AAS Meeting #194 - Chicago, Illinois, May/June 1999
Session 16. Solar Corona
Display, Monday, May 31, 1999, 9:20am-6:30pm, Southeast Exhibit Hall

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[16.17] Coronal X-ray Brightness and Photospheric Magnetic Field: Observational Correlations

R. Wolfson (CSSA Stanford University \& Middlebury College), C.B. Roald, P.A. Sturrock (CSSA Stanford University)

We have formed time series of photospheric magnetic field data from the Michelson Doppler Imager (MDI) on SOHO and of coronal X-ray flux from the Soft X-ray Telescope (SXT) on Yohkoh. The data are averaged to give one datum per day for each of nine latitude bins on the central meridian, for the mean SXT energy flux, the mean magnetic field B, and the mean field magnitude |B|. Data from both instruments overlap for a 521-day period beginning 25 July 1996. Analyzing the two time series for this period, we find strong correlations between coronal X-ray brightness and the magnitude of the photospheric magnetic field at all but extreme latitudes, and these correlations persist when the general trend in the data—presumably due to the solar cycle—is removed. The inferred relation between X-ray flux and the field magnitude |B| takes the form of a power law, which we compare with simple models that also predict a power-law relation. We have also formed cross correlations involving different time or latitude bins. The former show that the strongest correlations always occur for SXT and MDI data from the same time. Strong correlations also result when data are separated in time by integer multiples of a solar rotation, suggesting the presence of persistent structures at the photosphere and/or in the corona. The spatial analysis shows that at low latitudes the strongest correlation occurs between SXT and MDI data from the same latitude bins. At higher latitudes, however, the SXT data correlate most strongly with MDI data from lower latitudes, suggesting that the magnetic field spreads from the low-latitude photosphere to higher latitudes in the corona.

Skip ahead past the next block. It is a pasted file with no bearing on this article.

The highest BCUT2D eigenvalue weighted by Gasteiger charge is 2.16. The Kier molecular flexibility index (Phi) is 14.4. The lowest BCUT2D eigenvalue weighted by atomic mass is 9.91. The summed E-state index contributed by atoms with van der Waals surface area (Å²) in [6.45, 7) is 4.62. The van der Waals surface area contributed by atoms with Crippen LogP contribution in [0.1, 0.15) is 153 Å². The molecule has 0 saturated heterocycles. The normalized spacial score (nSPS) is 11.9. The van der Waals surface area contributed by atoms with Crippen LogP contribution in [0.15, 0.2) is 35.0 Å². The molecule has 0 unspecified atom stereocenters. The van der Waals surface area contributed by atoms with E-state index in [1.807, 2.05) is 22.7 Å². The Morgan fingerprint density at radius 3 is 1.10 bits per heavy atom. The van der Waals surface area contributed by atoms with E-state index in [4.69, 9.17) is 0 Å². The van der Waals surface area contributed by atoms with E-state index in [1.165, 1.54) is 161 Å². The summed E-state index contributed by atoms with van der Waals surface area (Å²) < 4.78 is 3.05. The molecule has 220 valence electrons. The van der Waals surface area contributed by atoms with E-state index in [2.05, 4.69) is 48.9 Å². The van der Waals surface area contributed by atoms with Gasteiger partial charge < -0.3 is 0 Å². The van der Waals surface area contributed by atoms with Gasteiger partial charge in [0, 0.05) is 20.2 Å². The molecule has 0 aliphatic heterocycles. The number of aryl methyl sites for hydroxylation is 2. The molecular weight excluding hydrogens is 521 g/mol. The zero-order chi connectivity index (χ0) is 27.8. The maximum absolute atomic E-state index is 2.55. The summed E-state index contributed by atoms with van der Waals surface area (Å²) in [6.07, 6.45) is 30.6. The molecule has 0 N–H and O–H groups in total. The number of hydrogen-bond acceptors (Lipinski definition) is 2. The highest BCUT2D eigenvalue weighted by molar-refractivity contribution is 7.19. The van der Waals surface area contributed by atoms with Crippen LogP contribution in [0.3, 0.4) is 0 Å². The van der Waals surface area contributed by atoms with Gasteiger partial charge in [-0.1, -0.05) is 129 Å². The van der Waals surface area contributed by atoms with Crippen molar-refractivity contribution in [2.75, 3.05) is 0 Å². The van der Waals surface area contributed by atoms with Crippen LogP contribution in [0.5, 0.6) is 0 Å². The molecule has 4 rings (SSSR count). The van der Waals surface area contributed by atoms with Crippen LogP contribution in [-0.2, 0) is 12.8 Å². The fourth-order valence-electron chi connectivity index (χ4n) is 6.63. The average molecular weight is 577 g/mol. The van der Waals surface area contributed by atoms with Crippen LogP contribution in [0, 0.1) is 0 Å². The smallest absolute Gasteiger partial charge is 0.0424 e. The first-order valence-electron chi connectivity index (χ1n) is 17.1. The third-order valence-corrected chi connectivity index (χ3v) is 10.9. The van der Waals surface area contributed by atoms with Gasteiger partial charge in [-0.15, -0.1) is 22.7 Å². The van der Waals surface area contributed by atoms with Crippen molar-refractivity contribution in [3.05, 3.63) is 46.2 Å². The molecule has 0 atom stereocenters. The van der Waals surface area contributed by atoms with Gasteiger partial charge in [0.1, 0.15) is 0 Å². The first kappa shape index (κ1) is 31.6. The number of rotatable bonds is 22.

This work was supported by NASA grants NAG5-6118 and NAS 8-37334.

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